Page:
While not a literal bootcamp, here are some ideas that have stretched my family's paycheck a little further. With four kids under eight, we use quite a few money-saving strategies.
- Schedule clothing purchases, and purchase everyone's clothes at once.
- I purchase the kids' clothes at three (3) specific times: back-to-school (late August), Black Friday, and early spring (before Easter). Why these times? Sales!
- Unless someone is in dire need of a specific item, I buy all of the kids' clothes in a single transaction. Why a single transaction? It reduces shipping charges, and simplifies the returns process - I don't need to weed through a bunch of transactions since I only have three clothing receipts per year!
- Before I buy the family some clothes, I will look through everyone's dresser and see what they already have, then create a shopping list that includes quantities. For example, Child 1 needs three pairs of pants and one long-sleeve shirt, while Child 2 needs two short-sleeve shirts. If my list just said "pants" or "shirts" I might buy too many!
- There are plenty of YouTube videos for how to cut children's or adults' hair. Buy a decent set of tools, breathe, and give it a try. I prefer to cut everyone's hair on a single day about every four to six weeks (which is about 1 to 1.5 inches of hair growth, respectively). Personally, I'd rather just get my tools out and sweep once than spread this chore out over multiple days.
- I tend to think this makes a home look calmer and more cohesive, and this may free up mental energy by reducing visual stimuli. This will allow you to "borrow" items from one room to another. For example, our throw pillows are equally at home in our bedrooms, living room, and office. At my home, our color scheme is blue, green, and gray, plus neutrals like wood tones. I actually take this one step further and have a whole house vibe. At my home, I'm going for an airy Miami / tropical vibe.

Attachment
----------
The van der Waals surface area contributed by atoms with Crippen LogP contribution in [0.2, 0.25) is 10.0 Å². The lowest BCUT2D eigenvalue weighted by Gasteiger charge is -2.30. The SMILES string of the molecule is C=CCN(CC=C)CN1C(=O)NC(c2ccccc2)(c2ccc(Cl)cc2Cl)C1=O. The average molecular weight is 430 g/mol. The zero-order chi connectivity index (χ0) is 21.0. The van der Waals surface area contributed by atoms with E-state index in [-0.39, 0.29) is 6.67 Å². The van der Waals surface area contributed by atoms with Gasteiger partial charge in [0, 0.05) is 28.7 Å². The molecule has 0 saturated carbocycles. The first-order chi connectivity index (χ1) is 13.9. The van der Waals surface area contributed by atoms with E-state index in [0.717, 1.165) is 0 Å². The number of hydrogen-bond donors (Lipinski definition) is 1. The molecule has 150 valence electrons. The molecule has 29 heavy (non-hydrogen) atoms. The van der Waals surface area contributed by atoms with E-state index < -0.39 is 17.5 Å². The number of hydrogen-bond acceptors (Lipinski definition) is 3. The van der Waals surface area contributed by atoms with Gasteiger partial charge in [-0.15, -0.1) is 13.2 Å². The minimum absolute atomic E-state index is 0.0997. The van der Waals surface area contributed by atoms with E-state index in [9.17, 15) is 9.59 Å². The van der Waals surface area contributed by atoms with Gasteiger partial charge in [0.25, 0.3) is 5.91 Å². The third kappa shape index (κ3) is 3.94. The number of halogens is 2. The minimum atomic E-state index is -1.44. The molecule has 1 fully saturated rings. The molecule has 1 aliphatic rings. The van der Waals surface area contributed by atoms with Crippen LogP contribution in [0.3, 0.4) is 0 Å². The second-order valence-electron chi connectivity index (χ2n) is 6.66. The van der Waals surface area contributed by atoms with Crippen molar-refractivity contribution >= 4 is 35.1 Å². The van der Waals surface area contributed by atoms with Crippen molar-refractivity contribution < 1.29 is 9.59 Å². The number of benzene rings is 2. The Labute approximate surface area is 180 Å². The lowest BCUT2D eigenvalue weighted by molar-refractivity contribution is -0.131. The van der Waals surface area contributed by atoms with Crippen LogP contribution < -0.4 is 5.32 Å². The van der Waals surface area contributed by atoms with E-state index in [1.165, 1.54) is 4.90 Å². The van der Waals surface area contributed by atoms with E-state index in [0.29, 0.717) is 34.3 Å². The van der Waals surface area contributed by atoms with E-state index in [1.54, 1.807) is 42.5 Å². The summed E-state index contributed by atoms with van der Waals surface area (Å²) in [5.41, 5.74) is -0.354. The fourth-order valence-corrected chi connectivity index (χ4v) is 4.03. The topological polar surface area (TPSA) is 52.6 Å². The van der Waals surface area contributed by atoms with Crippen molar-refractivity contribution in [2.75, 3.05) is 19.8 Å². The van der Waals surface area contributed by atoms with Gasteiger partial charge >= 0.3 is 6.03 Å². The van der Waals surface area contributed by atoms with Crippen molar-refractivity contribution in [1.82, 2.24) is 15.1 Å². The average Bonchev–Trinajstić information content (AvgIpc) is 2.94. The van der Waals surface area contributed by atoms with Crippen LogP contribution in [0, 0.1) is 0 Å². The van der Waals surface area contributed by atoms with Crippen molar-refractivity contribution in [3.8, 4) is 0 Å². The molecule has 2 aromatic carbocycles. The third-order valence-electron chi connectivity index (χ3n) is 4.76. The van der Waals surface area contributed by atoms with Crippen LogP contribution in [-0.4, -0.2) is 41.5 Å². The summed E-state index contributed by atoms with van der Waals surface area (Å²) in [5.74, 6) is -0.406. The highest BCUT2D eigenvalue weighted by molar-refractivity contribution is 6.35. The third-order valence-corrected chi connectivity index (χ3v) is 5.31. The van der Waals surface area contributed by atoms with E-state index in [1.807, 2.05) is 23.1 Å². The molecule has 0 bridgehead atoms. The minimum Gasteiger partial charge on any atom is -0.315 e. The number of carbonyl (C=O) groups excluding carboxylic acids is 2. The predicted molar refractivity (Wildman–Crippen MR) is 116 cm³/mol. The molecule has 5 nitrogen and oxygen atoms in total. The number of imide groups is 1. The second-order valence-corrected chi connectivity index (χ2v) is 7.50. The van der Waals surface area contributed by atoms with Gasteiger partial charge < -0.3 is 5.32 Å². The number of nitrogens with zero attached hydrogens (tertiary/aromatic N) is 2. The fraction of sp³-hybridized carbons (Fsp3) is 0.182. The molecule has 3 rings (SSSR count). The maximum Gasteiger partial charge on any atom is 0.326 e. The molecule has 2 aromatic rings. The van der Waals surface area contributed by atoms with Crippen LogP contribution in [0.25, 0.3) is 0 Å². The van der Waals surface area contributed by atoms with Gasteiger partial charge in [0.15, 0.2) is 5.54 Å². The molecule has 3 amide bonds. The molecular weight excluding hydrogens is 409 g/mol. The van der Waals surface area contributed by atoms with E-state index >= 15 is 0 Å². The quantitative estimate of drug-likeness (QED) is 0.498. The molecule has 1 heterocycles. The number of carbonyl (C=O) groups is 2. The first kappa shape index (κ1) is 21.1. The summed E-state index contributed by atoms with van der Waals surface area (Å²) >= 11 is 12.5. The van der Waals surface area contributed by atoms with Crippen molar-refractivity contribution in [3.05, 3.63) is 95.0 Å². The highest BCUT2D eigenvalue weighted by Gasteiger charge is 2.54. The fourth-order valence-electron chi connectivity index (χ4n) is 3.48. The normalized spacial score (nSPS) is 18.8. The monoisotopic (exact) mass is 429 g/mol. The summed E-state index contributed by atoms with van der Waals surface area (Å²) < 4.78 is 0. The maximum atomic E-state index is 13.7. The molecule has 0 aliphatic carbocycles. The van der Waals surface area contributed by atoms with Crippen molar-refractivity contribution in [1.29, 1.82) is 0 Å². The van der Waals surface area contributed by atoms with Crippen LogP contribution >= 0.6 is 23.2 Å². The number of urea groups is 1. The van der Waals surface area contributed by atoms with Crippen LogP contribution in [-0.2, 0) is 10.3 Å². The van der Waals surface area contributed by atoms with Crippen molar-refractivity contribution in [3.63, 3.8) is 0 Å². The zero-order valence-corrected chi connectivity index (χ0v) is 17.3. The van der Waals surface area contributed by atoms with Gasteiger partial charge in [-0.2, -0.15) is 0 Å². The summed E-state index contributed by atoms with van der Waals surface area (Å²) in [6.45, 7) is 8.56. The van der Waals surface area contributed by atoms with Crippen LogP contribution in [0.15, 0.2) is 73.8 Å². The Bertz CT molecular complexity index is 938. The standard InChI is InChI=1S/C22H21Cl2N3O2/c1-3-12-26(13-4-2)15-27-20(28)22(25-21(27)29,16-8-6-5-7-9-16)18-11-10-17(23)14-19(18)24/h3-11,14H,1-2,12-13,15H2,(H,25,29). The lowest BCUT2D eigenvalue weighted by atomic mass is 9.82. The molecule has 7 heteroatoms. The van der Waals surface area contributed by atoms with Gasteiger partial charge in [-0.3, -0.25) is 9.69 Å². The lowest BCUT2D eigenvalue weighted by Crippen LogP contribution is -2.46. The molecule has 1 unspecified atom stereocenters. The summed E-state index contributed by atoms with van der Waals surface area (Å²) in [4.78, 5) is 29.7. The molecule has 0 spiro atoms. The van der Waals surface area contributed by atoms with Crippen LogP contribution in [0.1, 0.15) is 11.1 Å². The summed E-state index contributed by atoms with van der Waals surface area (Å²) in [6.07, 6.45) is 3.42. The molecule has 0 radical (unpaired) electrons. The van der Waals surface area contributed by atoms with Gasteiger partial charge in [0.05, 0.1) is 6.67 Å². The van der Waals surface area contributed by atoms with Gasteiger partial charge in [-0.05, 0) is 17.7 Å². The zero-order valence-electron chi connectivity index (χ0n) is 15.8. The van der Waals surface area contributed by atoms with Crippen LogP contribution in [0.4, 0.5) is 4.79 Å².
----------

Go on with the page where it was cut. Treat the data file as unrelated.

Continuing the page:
- If your fridge is disorganized, you will lose track of what you have, leading to spoiled items and double-buying. Consider removing built-in drawers, changing the heights of your fridge's shelves, adding turntables, and adding and labelling clear bins. Make it easy to quickly find and grab what you need.
- Instead of buying something I want immediately, I add it to my Amazon Wish List. Frequently, I find that if I wait a few days, I no longer want it as badly. Avoid impulse purchases this way. We keep wish lists for the children too which they curate themselves. It really helps make gift-giving and receiving simple.
- While grocery delivery services are not a free service, I believe the cost is low relative to the value I derive from it. No longer hauling kids to the store? No more impulse purchases? No more wandering the store desperately looking for that last item? Sign me up!
- Writing out a budget is the easy part; sticking to a budget is the hard part. But it is so worth it. You'll be intentional and accountable.
- For all large transactions, such as car insurance, vehicle registration, or trash service, I budget for them as recurring monthly amounts. For example, if your car insurance is $600 due every 6 months, then set aside $100 every month for car insurance. You'll never be caught off guard when a large bill is due.
- For me, this is most useful when considering shoes. For example, if a nice pair of leather boots costs $150 and I can wear them twice a week for two years before replacing them, then the cost per wear is about 72 cents because $150 / (2 times worn per week * 52 weeks per yr. * 2 yrs.). To get the cost per wear, divide the purchase price by the number of times you will ultimately wear the item.